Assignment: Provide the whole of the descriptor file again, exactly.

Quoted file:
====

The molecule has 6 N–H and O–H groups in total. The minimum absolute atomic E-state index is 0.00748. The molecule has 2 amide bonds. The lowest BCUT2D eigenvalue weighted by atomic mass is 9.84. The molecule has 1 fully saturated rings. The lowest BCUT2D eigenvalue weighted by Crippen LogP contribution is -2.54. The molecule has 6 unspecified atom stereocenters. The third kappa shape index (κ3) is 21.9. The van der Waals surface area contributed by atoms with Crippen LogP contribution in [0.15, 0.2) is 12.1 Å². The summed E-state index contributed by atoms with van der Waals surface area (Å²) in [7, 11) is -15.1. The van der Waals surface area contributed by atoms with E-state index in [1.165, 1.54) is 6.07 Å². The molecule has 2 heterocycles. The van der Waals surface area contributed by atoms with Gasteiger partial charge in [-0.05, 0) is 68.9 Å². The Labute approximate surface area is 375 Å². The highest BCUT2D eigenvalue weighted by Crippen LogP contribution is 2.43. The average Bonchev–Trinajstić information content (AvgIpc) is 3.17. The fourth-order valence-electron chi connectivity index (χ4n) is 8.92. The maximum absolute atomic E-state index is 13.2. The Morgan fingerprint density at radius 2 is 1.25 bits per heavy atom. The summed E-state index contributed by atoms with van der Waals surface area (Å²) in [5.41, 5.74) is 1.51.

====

The molecule has 6 N–H and O–H groups in total. The minimum absolute atomic E-state index is 0.00748. The molecule has 2 amide bonds. The lowest BCUT2D eigenvalue weighted by atomic mass is 9.84. The molecule has 1 fully saturated rings. The lowest BCUT2D eigenvalue weighted by Crippen LogP contribution is -2.54. The molecule has 6 unspecified atom stereocenters. The third kappa shape index (κ3) is 21.9. The van der Waals surface area contributed by atoms with Crippen LogP contribution in [0.15, 0.2) is 12.1 Å². The summed E-state index contributed by atoms with van der Waals surface area (Å²) in [7, 11) is -15.1. The van der Waals surface area contributed by atoms with E-state index in [1.165, 1.54) is 6.07 Å². The molecule has 2 heterocycles. The van der Waals surface area contributed by atoms with Gasteiger partial charge in [-0.05, 0) is 68.9 Å². The Labute approximate surface area is 375 Å². The highest BCUT2D eigenvalue weighted by Crippen LogP contribution is 2.43. The average Bonchev–Trinajstić information content (AvgIpc) is 3.17. The fourth-order valence-electron chi connectivity index (χ4n) is 8.92. The maximum absolute atomic E-state index is 13.2. The Morgan fingerprint density at radius 2 is 1.25 bits per heavy atom. The summed E-state index contributed by atoms with van der Waals surface area (Å²) in [5.41, 5.74) is 1.51.